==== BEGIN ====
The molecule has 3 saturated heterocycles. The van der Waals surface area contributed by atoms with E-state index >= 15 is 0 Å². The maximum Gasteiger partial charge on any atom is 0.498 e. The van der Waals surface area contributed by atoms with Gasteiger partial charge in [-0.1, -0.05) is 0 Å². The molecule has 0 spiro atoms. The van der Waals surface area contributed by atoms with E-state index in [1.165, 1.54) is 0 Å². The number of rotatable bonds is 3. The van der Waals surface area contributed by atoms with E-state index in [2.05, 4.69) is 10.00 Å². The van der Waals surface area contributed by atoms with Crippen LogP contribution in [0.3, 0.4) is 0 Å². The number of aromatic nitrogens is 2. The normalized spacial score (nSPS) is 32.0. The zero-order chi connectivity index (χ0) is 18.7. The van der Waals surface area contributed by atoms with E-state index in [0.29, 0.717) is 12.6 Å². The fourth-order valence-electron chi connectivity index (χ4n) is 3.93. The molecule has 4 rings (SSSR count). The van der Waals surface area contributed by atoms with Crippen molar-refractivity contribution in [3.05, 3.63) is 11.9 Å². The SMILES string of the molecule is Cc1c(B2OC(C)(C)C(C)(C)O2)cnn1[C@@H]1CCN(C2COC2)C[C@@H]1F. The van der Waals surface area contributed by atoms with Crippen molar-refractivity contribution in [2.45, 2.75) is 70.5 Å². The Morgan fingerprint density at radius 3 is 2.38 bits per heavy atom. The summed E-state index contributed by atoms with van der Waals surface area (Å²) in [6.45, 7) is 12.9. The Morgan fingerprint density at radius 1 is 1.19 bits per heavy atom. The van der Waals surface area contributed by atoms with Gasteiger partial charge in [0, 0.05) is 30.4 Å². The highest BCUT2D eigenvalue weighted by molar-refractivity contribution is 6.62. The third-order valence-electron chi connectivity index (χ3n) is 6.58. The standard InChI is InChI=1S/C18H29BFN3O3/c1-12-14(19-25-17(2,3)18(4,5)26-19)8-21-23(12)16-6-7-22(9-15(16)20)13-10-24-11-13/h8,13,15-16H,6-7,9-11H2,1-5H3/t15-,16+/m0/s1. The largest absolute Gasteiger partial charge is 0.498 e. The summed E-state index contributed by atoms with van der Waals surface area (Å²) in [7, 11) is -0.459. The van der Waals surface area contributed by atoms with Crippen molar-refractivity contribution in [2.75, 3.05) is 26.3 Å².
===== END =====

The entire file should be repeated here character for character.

The molecule has 3 saturated heterocycles. The van der Waals surface area contributed by atoms with E-state index >= 15 is 0 Å². The maximum Gasteiger partial charge on any atom is 0.498 e. The van der Waals surface area contributed by atoms with Gasteiger partial charge in [-0.1, -0.05) is 0 Å². The molecule has 0 spiro atoms. The van der Waals surface area contributed by atoms with E-state index in [1.165, 1.54) is 0 Å². The number of rotatable bonds is 3. The van der Waals surface area contributed by atoms with E-state index in [2.05, 4.69) is 10.00 Å². The van der Waals surface area contributed by atoms with Crippen LogP contribution in [0.3, 0.4) is 0 Å². The number of aromatic nitrogens is 2. The normalized spacial score (nSPS) is 32.0. The zero-order chi connectivity index (χ0) is 18.7. The van der Waals surface area contributed by atoms with E-state index in [0.29, 0.717) is 12.6 Å². The fourth-order valence-electron chi connectivity index (χ4n) is 3.93. The molecule has 4 rings (SSSR count). The van der Waals surface area contributed by atoms with Crippen molar-refractivity contribution in [3.05, 3.63) is 11.9 Å². The SMILES string of the molecule is Cc1c(B2OC(C)(C)C(C)(C)O2)cnn1[C@@H]1CCN(C2COC2)C[C@@H]1F. The van der Waals surface area contributed by atoms with Crippen molar-refractivity contribution in [2.45, 2.75) is 70.5 Å². The Morgan fingerprint density at radius 3 is 2.38 bits per heavy atom. The summed E-state index contributed by atoms with van der Waals surface area (Å²) in [6.45, 7) is 12.9. The Morgan fingerprint density at radius 1 is 1.19 bits per heavy atom. The van der Waals surface area contributed by atoms with Gasteiger partial charge in [0, 0.05) is 30.4 Å². The highest BCUT2D eigenvalue weighted by molar-refractivity contribution is 6.62. The third-order valence-electron chi connectivity index (χ3n) is 6.58. The standard InChI is InChI=1S/C18H29BFN3O3/c1-12-14(19-25-17(2,3)18(4,5)26-19)8-21-23(12)16-6-7-22(9-15(16)20)13-10-24-11-13/h8,13,15-16H,6-7,9-11H2,1-5H3/t15-,16+/m0/s1. The largest absolute Gasteiger partial charge is 0.498 e. The summed E-state index contributed by atoms with van der Waals surface area (Å²) in [7, 11) is -0.459. The van der Waals surface area contributed by atoms with Crippen molar-refractivity contribution in [2.75, 3.05) is 26.3 Å².